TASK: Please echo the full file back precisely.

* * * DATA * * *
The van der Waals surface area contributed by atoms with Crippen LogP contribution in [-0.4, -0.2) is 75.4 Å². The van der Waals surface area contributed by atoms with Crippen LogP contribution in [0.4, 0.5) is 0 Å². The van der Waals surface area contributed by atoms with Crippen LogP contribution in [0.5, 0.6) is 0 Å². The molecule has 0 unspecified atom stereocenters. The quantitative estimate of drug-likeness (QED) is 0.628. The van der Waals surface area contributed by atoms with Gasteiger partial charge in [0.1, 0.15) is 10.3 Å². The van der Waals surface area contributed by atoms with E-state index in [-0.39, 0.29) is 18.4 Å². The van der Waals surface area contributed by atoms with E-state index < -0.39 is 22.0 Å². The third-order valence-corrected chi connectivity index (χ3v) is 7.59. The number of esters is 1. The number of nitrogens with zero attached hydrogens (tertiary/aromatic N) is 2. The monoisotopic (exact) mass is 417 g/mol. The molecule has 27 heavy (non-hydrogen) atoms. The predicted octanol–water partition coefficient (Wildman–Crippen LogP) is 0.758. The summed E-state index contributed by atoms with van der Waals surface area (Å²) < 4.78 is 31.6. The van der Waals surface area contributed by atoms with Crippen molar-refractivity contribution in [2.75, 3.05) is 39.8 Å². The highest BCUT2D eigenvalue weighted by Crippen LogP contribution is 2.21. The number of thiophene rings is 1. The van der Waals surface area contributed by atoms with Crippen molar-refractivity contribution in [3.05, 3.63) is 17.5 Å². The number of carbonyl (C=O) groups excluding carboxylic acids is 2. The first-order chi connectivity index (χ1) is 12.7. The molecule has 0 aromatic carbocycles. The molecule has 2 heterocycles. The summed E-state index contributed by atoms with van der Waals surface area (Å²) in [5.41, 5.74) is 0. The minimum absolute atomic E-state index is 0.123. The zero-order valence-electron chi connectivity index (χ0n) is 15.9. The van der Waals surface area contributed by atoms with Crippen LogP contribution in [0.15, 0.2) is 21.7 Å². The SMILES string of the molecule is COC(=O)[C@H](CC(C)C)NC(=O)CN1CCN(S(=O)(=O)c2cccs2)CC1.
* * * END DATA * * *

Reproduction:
The van der Waals surface area contributed by atoms with Crippen LogP contribution in [-0.4, -0.2) is 75.4 Å². The van der Waals surface area contributed by atoms with Crippen LogP contribution in [0.4, 0.5) is 0 Å². The van der Waals surface area contributed by atoms with Crippen LogP contribution in [0.5, 0.6) is 0 Å². The molecule has 0 unspecified atom stereocenters. The quantitative estimate of drug-likeness (QED) is 0.628. The van der Waals surface area contributed by atoms with Gasteiger partial charge in [0.1, 0.15) is 10.3 Å². The van der Waals surface area contributed by atoms with E-state index in [-0.39, 0.29) is 18.4 Å². The van der Waals surface area contributed by atoms with E-state index < -0.39 is 22.0 Å². The third-order valence-corrected chi connectivity index (χ3v) is 7.59. The number of esters is 1. The number of nitrogens with zero attached hydrogens (tertiary/aromatic N) is 2. The monoisotopic (exact) mass is 417 g/mol. The molecule has 27 heavy (non-hydrogen) atoms. The predicted octanol–water partition coefficient (Wildman–Crippen LogP) is 0.758. The summed E-state index contributed by atoms with van der Waals surface area (Å²) < 4.78 is 31.6. The van der Waals surface area contributed by atoms with Crippen molar-refractivity contribution in [2.75, 3.05) is 39.8 Å². The highest BCUT2D eigenvalue weighted by Crippen LogP contribution is 2.21. The number of thiophene rings is 1. The van der Waals surface area contributed by atoms with Crippen molar-refractivity contribution in [3.05, 3.63) is 17.5 Å². The number of carbonyl (C=O) groups excluding carboxylic acids is 2. The first-order chi connectivity index (χ1) is 12.7. The molecule has 0 aromatic carbocycles. The molecule has 2 heterocycles. The summed E-state index contributed by atoms with van der Waals surface area (Å²) in [5.41, 5.74) is 0. The minimum absolute atomic E-state index is 0.123. The zero-order valence-electron chi connectivity index (χ0n) is 15.9. The van der Waals surface area contributed by atoms with Crippen LogP contribution in [0.15, 0.2) is 21.7 Å². The SMILES string of the molecule is COC(=O)[C@H](CC(C)C)NC(=O)CN1CCN(S(=O)(=O)c2cccs2)CC1.